- Several faculty members, as well as the president of the state chapter of the American Association of University Professors, have criticized the University’s General Counsel, Mark Rotenberg, for appearing to try to intimidate and silence a vocal critic of the University’s treatment of Markingson. (See, e.g., The Chronicle of Higher Education, The Minnesota Post, and the Bioethics Forum.)
Despite all this (and much more), the University has never acknowledged any errors or taken any disciplinary action related to the Markingson case and has repeatedly rejected calls for an independent investigation. That’s probably because from the start the University has handled Dan’s death as a litigation matter. Rather than trying to determine whether there were problems with the way its personnel treated Markingson, the University has focused on minimizing its potential liability. Accordingly, the University appears to run every inquiry related to the case through the office of its General Counsel, Mr. Rotenberg. When Carl Elliott (my mentor as a grad student at UMN) wrote a damning article about the case in Mother Jones, the University’s response came from Rotenberg. When UMN bioethicists called on the University’s Board of Regents to launch an independent investigation, the Regents deferred to Rotenberg. Not surprisingly, he declined.
When you turn to your lawyer, you’re going to get a particular kind of response. The GC isn’t in a position to take an objective look at the circumstances. He’s an advocate. His role is not to make sure the client has conducted itself ethically, but to minimize the client’s risk. Asking your lawyer to respond to allegations of wrongdoing is like asking your PR flacks to do so. Their job is to make their clients look good, not to make sure they’ve acted properly.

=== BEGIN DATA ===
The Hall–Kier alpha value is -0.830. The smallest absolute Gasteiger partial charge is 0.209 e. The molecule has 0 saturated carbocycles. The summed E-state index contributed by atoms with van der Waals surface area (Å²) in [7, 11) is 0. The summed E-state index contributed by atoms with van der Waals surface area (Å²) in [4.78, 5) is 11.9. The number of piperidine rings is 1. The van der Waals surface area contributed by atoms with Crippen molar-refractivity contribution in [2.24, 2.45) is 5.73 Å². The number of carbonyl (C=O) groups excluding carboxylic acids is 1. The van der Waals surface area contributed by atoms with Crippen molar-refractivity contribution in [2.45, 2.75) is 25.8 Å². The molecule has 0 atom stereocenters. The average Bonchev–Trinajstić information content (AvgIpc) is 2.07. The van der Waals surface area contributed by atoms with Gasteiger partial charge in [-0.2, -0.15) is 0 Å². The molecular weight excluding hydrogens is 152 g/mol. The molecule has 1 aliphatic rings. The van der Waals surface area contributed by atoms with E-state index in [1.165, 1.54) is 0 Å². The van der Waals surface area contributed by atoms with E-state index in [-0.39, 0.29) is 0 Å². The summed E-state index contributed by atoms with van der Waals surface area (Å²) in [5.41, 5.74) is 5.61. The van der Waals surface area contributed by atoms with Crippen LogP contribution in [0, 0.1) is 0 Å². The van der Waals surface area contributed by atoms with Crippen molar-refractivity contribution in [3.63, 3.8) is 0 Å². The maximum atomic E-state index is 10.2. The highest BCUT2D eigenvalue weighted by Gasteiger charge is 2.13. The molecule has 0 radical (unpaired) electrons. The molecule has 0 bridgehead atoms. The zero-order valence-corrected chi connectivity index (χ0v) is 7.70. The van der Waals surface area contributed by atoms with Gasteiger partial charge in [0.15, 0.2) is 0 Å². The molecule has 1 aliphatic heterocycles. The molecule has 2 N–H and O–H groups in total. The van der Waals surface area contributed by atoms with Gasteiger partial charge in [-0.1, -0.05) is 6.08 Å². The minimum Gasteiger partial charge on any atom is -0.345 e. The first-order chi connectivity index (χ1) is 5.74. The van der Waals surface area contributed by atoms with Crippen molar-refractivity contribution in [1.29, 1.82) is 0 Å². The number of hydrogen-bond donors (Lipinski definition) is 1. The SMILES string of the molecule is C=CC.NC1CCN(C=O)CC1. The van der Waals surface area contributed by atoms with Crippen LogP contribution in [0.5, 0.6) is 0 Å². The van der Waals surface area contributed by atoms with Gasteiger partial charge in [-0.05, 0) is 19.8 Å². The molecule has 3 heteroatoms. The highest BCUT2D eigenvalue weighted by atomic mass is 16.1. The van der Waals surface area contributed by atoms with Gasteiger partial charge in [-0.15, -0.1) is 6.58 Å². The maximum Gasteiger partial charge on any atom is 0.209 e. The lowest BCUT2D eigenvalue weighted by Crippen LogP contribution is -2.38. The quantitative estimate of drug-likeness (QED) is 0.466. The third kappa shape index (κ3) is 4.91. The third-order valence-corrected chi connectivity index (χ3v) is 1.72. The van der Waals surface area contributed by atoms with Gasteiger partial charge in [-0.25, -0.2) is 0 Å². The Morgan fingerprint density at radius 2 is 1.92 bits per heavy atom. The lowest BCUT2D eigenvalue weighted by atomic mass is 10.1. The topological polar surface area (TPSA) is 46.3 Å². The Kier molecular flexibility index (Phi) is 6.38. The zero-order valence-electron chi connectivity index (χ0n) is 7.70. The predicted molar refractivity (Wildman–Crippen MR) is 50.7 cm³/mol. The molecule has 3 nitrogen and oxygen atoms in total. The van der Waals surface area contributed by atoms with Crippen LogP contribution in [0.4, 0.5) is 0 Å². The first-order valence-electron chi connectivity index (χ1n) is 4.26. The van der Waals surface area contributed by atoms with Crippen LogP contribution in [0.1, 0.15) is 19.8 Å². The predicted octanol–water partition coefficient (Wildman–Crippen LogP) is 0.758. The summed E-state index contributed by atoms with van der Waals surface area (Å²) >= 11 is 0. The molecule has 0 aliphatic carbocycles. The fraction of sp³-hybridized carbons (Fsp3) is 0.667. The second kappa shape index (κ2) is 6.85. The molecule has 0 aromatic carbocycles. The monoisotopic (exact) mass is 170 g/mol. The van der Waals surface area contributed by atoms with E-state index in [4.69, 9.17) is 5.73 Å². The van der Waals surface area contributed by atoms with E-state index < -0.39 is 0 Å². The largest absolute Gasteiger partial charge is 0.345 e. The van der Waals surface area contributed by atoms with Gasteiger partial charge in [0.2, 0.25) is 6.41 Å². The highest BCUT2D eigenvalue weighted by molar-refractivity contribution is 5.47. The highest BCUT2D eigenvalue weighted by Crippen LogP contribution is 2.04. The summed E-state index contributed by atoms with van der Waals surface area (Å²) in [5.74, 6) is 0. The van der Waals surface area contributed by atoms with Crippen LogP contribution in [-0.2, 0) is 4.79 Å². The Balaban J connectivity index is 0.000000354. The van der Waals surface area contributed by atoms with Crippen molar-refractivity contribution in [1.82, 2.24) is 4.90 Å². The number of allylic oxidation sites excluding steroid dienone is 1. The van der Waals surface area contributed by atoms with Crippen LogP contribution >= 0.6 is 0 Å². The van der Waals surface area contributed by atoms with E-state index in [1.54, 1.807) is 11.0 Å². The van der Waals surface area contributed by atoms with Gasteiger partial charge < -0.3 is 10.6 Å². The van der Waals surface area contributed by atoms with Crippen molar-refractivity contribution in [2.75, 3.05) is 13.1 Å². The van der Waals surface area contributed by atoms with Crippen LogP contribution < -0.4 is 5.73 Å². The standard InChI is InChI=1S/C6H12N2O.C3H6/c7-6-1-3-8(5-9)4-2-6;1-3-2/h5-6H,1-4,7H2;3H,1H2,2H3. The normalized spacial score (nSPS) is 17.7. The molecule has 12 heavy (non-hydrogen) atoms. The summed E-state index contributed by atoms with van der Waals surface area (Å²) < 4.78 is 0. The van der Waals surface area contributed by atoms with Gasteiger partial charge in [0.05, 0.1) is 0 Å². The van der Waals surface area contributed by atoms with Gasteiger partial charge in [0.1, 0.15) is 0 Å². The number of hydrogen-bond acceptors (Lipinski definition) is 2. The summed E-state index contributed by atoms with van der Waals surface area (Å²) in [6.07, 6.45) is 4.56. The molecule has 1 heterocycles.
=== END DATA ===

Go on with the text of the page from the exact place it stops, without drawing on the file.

Relying on one’s lawyer to address allegations of wrongdoing tends to produce things like Rotenberg’s carefully-worded claim that various entities had “reviewed” the Markingson case and “[n]one found fault with the University.” This is lawyer-talk that creates a false impression while skirting outright lying. For example, among the ostensibly exonerating “reviews” Rotenberg cites is Mary Weiss’s lawsuit against the University. Mr. Rotenberg emphasizes that “[f]ollowing exhaustive factual discovery, all claims against the University . . . were dismissed by the Hennepin County District Court.” This creates the appearance that the court conducted a thorough review of the facts surrounding the Markingson case and determined conclusively that the University had done nothing wrong. Nothing could be further from the truth.
The reality is that the University used legal maneuvers to prevent the court from considering whether it had committed any wrongdoing. Far from convincing the court that the University had acted properly, the University argued it was immune from suit under a Minnesota statute that limits lawsuits against state agencies. In other words, the University convinced the court that it could not be held liable no matter how improperly its employees had behaved. To cite the court’s decision as some kind of vindication of the University is outrageous.